[The article was updated at 12:20 pm on 5/16/12.]
Prom night is almost here for Facebook and its suitors. Here’s a program to the biggest high technology initial public offering ever, and what you should know:
It’s too late to buy tickets. Sorry. If it took you this long to decide on whether or not you’re in love, you missed out. Of course, you can buy after the IPO is priced, but that may cost you (see “The first day pop” below).
The deal is hot. How hot? Tuesday, CNBC says that Facebook will be filing to bump the size of the deal up 25% to about 420 million shares — swelling it to as much as $18.5 billion. That follows Monday’s news that the underwriters were raising the price range from $28-$34 to $34-$38. No doubt they will get it. Senior citizens want in, says CNN Money. One dad is betting his kids’ college fund on Facebook, the Wall Street Journal reports. Last week I heard that institutional demand was 20x oversubscribed. Yesterday the New York Times reported that in Japan the deal was 25x oversubscribed.
There’s an anti-prom in full blossom. Felix Salmon over at Reuters says he’s skeptical about the supposed demand; he just doesn’t see it. So he ran an unscientific poll that asked if respondents were planning on buying Facebook, knew anyone who was, or were going to skip it. Seventy-five percent planned to skip it.
Meanwhile, many eyes are taking a hard look at the hard numbers. If the deal prices at the high end of the range, the company will be worth more than $100 billion — more than Boeing, for example, which employs about 50 times as many people. Facebook revenues were just $3.7 billion last year, and depending who you ask aren’t likely to be much more than $6 billion this year. At this kind of valuation, investors are putting Facebook on a high wire without a net. An ill wind from Europe, or more bad news on advertising revenues, could send the Facebook shares tumbling once they are free to trade. And the company may not be able to shrug off news, as it did yesterday, that a big name like GM is pulling its ads from Facebook.
Business Insider founder Henry Blodget went so far as to call the Facebook shares “Muppet bait.” Like many high tech analysts, he wrote back in February that the deal was probably fairly valued at approximately $70 billion. At $100 million, he says, not so much. Sam Hamadeh at PrivCo, a company that specializes in researching private companies, similarly says the risk-reward ratio is out of whack. He’s issued a new report just this morning which values the stock at about $24-$25/share.
Insiders are selling. And now the Wall Street Journal is reporting that the 83 million additional shares that Facebook just filed to sell are coming from Goldman Sachs, which is now selling as much as 50% of its stake, up from 23%. Other big name sellers include DST Global, the Russian investor, investor Peter Thiel, and Accel Partners. (The Journal has a complete list here.) This suggests that these professional investors don’t think there’s a lot of upside, especially with the IPO price having been bumped up.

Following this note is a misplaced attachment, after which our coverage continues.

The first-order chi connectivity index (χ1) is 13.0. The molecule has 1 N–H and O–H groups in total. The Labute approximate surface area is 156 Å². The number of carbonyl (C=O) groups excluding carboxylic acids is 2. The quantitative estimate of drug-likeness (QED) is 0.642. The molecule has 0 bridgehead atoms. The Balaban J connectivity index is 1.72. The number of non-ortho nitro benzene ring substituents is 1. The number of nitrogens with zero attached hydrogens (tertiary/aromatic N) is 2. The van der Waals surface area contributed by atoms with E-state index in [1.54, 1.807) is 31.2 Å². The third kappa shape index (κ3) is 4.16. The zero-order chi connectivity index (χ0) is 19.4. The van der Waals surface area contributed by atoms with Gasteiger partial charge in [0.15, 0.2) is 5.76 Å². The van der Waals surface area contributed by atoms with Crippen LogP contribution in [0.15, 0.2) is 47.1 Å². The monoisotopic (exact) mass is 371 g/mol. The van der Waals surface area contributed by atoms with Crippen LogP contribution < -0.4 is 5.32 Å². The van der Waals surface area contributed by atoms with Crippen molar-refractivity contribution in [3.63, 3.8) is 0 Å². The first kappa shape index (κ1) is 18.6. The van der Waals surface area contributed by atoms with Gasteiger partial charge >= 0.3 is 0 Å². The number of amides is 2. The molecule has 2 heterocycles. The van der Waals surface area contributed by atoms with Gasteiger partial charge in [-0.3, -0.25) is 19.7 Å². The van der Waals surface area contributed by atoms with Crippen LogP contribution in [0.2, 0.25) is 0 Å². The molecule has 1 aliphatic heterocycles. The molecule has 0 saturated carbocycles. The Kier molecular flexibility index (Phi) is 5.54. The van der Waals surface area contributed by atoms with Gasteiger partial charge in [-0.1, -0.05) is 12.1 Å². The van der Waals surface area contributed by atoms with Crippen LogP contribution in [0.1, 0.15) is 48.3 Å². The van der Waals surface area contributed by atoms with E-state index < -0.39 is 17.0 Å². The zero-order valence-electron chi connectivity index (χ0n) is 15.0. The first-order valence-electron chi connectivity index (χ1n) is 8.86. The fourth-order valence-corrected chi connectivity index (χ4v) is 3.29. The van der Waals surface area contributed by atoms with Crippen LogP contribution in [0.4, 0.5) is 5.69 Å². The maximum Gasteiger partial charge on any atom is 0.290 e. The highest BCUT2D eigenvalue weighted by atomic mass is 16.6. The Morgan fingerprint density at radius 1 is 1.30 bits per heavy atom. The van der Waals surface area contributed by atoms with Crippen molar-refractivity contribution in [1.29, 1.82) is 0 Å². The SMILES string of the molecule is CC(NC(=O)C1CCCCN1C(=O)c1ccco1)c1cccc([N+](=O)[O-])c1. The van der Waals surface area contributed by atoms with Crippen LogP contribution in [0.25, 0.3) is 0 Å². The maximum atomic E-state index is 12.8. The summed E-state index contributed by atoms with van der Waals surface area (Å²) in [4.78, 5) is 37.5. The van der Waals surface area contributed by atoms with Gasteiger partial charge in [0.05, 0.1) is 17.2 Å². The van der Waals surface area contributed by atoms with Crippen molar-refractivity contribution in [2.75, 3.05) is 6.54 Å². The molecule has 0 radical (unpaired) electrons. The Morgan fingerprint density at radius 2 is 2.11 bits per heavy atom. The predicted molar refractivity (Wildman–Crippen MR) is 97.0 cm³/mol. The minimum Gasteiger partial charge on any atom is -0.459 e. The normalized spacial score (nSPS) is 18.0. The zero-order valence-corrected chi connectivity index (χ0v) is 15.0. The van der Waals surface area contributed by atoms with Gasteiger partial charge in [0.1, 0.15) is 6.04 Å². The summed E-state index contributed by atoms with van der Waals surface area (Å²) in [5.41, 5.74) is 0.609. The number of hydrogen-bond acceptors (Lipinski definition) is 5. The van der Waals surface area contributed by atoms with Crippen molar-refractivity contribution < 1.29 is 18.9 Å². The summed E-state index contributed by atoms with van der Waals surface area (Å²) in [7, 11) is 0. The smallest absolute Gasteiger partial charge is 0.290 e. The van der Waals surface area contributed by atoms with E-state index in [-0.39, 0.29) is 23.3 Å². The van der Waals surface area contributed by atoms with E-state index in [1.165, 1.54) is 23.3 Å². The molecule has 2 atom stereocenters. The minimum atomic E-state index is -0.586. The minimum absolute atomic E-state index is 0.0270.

On the other hand, the Google IPO had skeptics, too. The negativity sounds familiar to a number of analysts who have been around the high-tech IPO block more than once or twice. Lou Kerner, founder of the Social Internet Fund, recalls that just before the Google IPO priced, sentiment turned negative. The roadshow was a letdown. But it worked out okay.
David Kirkpatrick, author of The Facebook Effect, says the naysayers are missing the big picture. In a radio interview with CBC radio Tuesday, he argued that the social media company is nothing short of a global passion. Despite some disappointments in Facebook’s first quarter results, he sees huge growth ahead. Two billion users? No problem.
Also worth remembering: In February and March Facebook traded in the private markets, playground for institutions and high net worth individuals, at prices between $36 and $45. Aren’t those the sophisticated investors with an inside track on good deals? But then, more insiders are selling now that the deal price is inching higher.
The first day pop. However this all shakes out in the long run, chances are the share price will — initially, at least — rise. The reason? With IPOs, the company and its underwriters agree on one price and then distribute the shares to clients the night before they begin trading. Once the stock begins trading — in this case on the Nasdaq under the ticker symbol FB — anyone can buy and sell shares at any agreed on price. It could be $20. It could be $50. Or $80. This phenomenon tends to have little relation to the market’s long-term view of the stock, and as a result many investors worry that the price of Facebook could surge on the first day or two of trading and then stall — or even slip below the initial offering price. That’s what happened with the Groupon and Zynga IPOs, as well as with LinkedIn, though LinkedIn has since recovered. This is why IPOs are generally seen as an insider’s game — those fortunate to have gotten their hands on shares at the initial offering price have the option of selling them on the open market during the initial free-for-all, before reality sets in.
Facebook is bigger than Facebook. As with Google and Apple, the reaction to Facebook is likely to resonate throughout the market. As the standard bearer of the economic power of social media, it could buoy the broader market. But if Facebook traps naive investors with some ill-thought-out trades, it could bring despair and hopelessness to the stock market — and just when the individual investor are finally feeling confident enough to wade back into the stock market.
That would be bitterly ironic. Facebook has made it clear that it wants individual investors to be a part of this deal. After all, where would the company be without all 901 million of them?